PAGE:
Bass love sitting under thick mats of vegetation, especially when there are nice defined edges with open water abutting them. Bass will use these areas for hiding in and ambushing prey like baitfish and crayfish. They also provide protection from sunlight; a bass’s eyes don’t adjust to the sunlight like ours do so they are always looking for shade on bright sunny days.

Pitching Punch Rigs

Punching is done with a very popular technique called flipping and pitching. This is a style of fishing used when you are fishing very close to the cover you are targeting, and by close I mean usually less than ten feet. When you approach a target that you want to flip or pitch a punch rig to, you want to get close enough that you can comfortably get your bait to quietly get into the vegetation. Because you are fishing so close to the bass remaining as stealthy as possible is very important.

With that said, bass feel very safe in thick vegetation, and that’s why you are able to get so close. The main reason is that they can’t see you. Loud and/or unnatural noises can quickly turn into a dead zone.

One of the biggest causes of this is the weight hitting the side of the kayak upon the retrieve. When you are pulling your bait out of the weeds, it’s important not to load up pressure on the rod. If the bait suddenly springs loose, it can come back at you very fast and hit the kayak. A sound like this will quickly spook the surrounding bass, and the weary bass isn’t interested in eating.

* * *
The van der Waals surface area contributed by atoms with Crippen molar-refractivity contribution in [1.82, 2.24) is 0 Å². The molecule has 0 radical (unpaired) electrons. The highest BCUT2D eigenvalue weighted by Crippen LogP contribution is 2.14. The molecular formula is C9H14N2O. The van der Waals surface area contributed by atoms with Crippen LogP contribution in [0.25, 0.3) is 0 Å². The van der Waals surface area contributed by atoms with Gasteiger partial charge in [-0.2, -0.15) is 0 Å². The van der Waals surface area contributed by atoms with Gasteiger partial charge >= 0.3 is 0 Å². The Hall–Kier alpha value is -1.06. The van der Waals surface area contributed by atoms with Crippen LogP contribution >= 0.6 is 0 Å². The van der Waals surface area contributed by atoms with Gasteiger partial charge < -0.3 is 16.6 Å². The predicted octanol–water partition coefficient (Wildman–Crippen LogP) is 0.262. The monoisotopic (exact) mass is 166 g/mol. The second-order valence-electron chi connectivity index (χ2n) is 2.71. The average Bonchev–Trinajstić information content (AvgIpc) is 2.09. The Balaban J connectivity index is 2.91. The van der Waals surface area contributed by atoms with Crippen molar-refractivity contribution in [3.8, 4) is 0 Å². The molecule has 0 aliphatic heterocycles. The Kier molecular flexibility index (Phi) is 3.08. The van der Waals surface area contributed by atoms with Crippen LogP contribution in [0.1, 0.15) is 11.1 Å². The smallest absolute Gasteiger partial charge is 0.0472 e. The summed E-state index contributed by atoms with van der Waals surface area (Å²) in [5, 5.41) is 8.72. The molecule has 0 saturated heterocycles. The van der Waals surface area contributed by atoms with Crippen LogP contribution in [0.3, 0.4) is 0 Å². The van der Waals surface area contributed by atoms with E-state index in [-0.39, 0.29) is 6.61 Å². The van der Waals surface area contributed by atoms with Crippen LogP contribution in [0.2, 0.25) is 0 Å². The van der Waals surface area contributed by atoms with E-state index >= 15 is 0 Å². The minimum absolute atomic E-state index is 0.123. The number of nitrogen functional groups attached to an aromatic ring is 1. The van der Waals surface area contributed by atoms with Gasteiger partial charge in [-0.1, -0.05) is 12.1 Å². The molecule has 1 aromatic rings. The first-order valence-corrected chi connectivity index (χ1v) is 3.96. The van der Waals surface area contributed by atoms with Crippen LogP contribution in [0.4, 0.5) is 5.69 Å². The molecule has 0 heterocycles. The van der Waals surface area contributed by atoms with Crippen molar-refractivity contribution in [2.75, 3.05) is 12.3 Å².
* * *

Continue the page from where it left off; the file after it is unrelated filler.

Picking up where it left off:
Flipping Punch Rigs

Once you flip or pitch into the vegetation, the goal is to have the punch rig sink to the bottom as fast as possible. This fast sinking action is what can cause a reaction strike and the reason why punching catches huge fish. The bass doesn’t have time to inspect the bait; they just react to the motion and attack it before it hits the bottom. A good amount of strikes will happen this way so you need to be in a position to set the hook the second that bait hits the water.

If the punch rig hits the bottom without getting hit, let it sit for a few seconds then pop it up from the bottom and sink back down. You should pop it up and down like this a few times before reeling it back in and flipping it to a different spot in the vegetation. Flipping punch rigs is pretty much repeating this process over and over again.

It’s important to be thorough when working a mat of vegetation by punching the bait through in many different sections. Because you don’t know what the weeds look like under the mat, the bass might not be seeing the bait in certain areas, even if it’s only a few feet away. It’s not uncommon to punch a bait in one spot and not get bit, then punch two feet to the right and then get bit. Throwing these heavy baits and horsing fish out of thick weeds requires a heavy-duty setup. For more information on selecting the best punching rod for this style visit 13 Fishing.

Punching for bass can be very rewarding especially when the weather is hot. So grab your favorite flipping and punching rigs and start PUNCHING.

For More Content

Make sure you SUBSCRIBE to our Youtube Channel as well for more content.